From Donald Glover, of “Community” fame, who has also had success as the rapper Childish Gambino, “Atlanta” is like nothing much before it. Like “Broad City” it creates a compelling portrait of people really struggling within a specific community; like “Louie,” it combines deep self-examination with broad absurdity. And from both of those shows, it has the courage to walk way out on a limb and try new things.
This comes from having a singular comedic vision, which FX allows Glover to have, as it did Louis C.K., seemingly unfettered creative power. That means parts of “Atlanta” approach art, though he’d never put it that way.
Glover plays Earn, a guy who is not going to make his fortune trying to sign people up for credit cards at the airport. But when he learns a cousin (Brian Tyree Henry) is doing well locally as a rapper, he does what he can to become his manager.
Even becoming a popular rapper ain’t what it’s cut out to be, but it sure seems a lot more interesting than sales. And Glover’s Earn despite his name is broke and has to help support a daughter, is banned from his parents’ house and gets caught into schemes that deplete what little he has in his account.
It reminded me at times of “King of the Hill” just for how well drawn his community of weirdos seems to be, from the stoner philosopher roommate of the cousin (Lakeith Stansfield) to his tough-love dad (Isiah Whitlock Jr. — none other than Sen. Clay Davis from “The Wire”).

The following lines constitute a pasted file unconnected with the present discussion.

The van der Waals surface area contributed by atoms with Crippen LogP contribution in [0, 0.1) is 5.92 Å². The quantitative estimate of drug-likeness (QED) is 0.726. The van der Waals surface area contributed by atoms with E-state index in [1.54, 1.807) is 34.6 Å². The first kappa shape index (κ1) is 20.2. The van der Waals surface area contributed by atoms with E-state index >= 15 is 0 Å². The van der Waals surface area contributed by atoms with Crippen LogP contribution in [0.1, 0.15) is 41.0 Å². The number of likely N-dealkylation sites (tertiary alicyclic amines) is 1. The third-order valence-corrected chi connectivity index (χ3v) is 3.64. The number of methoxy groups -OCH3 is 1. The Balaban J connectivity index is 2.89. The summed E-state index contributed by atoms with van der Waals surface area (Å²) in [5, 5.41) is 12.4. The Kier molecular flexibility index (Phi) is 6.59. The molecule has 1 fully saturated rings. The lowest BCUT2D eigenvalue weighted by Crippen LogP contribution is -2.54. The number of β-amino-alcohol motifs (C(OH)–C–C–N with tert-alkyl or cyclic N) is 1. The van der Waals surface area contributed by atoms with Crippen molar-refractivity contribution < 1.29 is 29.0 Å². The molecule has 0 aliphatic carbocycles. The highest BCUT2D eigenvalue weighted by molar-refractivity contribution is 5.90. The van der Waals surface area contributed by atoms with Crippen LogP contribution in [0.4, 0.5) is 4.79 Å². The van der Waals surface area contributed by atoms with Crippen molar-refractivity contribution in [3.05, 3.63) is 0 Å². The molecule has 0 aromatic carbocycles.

There is, however, an accuracy to the locale, to greater Atlanta itself, but any urban setting, sprawling but often bleak. And scenes as in tonight’s second episode, in a jail house, in which a mentally challenged prisoner is abused, are more harrowing and real than played for laughs.
Like the soon-to-come “Insecure” on HBO from Issa Rae, it feels like there are two new, vital shows that reflect contemporary African-American life in a way most black sitcoms never did — simply because they were not allowed to tell their own stories.
“The thesis with the show was kind of to show people how it felt to be black, and you can’t really write that down,” Glover told reporters at the TV Critics Association summer press tour last month. “You kind of have to feel it. So the tonal aspect was really important to me.”
“We talked a lot about tone,” Director Hiro Murai said. “It’s technically comedy, but like Donald is saying, a lot of the stories are about the gray areas. You are not sure if you are supposed to laugh.”
Citing the jail scene, he said, “I think you go into it thinking it can be funny, and then you feel bad for feeling that way afterwards. So, you know, I think we are trying to create a tone in a world where those things can happen where you are allowed to laugh at the hard jokes and the characters, but you can also feel real stakes. I think, early on, we talked about how important it was that we can make hard jokes, but also, you know, people can get shot and die and that you actually care about these characters. So I think every choice we made aesthetically is there to support both of those things coexisting.”
Glover admits “Atlanta” is trying to take another step.
“Like, I feel like we’ve seen the kind of Richard Pryor/Gene Wilder, like, ‘Black people do this; white people do this,’ for a long time. And I was, like, why that was interesting in the first place is because people didn’t really know.”
Now it’s different, he says. “It’s very easy for white people now to know, because there’s Vine and there’s things where it’s, like, yeah, the Nae Nae came out, and then your grandma is doing it two days later. So it’s like: what do they not know?”
Glover says in putting together “Atlanta” he wants scenes that aren’t, so to speak, so black and white. “I think I wanted them to be more like questions, I guess.”